The Moscow Signals Declassified: ​​​​​​​Irradiating Richard Nixon

vrijdag, 07 oktober 2022 - Categorie: Berichten Internationaal

September 22, 2022

Soviets Exposed Vice President Nixon to Radiation During Famous 1959 “Kitchen” Debate Trip to Moscow
Secret Service Detected Radiation at U.S. Ambassador’s Residence Where the Nixons Stayed

Washington D.C. September 22, 2022 - The Soviets exposed then Vice President Richard Nixon and his wife, Pat, to ionizing radiation during his famous visit to Moscow in July 1959, according to declassified Secret Service records posted today by the National Security Archive. Using detection devices known as Radiac Dosimeters, Nixon’s Secret Service detail measured significant levels of radiation in and around Nixon’s sleeping quarters at Spaso House, the residence of the U.S. Ambassador, during the first days of his trip. A few hours after the agents initiated what one called “a bluff” by loudly and coarsely denouncing the Soviets’ dirty tricks, the radiation levels “settled down.”

According to the key Secret Service report on the incident, the U.S. Ambassador to Moscow, Llewellyn Thompson, and a senior member of Nixon’s entourage, Vice Admiral Hyman Rickover, decided “not to make this information known to the Vice President.”

The Secret Service records were obtained by Archive Senior Analyst William Burr from a request to the Nixon Presidential Library in California. According to Burr, “this unusual and virtually unknown Cold War episode deserves more attention so the mysteries surrounding it can be resolved.”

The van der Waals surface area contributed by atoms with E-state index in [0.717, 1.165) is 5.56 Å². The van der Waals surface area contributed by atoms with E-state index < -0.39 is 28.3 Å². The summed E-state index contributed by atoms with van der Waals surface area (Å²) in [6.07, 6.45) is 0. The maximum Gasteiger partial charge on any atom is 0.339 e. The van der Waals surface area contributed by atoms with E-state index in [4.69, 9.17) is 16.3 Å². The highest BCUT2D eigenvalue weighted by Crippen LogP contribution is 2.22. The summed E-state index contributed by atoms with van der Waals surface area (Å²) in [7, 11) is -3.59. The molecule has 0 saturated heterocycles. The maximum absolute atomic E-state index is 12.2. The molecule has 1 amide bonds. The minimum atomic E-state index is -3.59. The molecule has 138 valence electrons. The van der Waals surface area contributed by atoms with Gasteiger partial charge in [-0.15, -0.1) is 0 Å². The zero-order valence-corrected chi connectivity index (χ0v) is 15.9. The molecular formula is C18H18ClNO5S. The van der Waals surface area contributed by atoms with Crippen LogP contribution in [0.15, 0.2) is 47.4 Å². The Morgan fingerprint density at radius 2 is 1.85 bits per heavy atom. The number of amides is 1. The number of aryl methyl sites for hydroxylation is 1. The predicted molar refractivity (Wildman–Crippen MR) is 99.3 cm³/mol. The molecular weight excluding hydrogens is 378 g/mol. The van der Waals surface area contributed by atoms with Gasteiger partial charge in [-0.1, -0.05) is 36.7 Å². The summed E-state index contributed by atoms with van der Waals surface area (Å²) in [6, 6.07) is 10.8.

The story of the Spaso House radiation incident remained secret for 17 years until the scandal over the Moscow Signal broke in the media in February 1976. A member of Nixon’s Secret Service team, James Golden, believed the 1959 episode was immediately relevant to the State Department’s investigation into the health effects of the microwave beams directed at the Embassy building. On April 28, 1976, he shared the secret history about the discovery of radiation at Spaso House with a State Department Soviet Desk official and medical officers. According to Golden, he was later told that he had been exposed to “massive dosages” of ionizing radiation emanating from an atomic battery that Soviet intelligence “used to power radio transmitters used for bugging purposes.”

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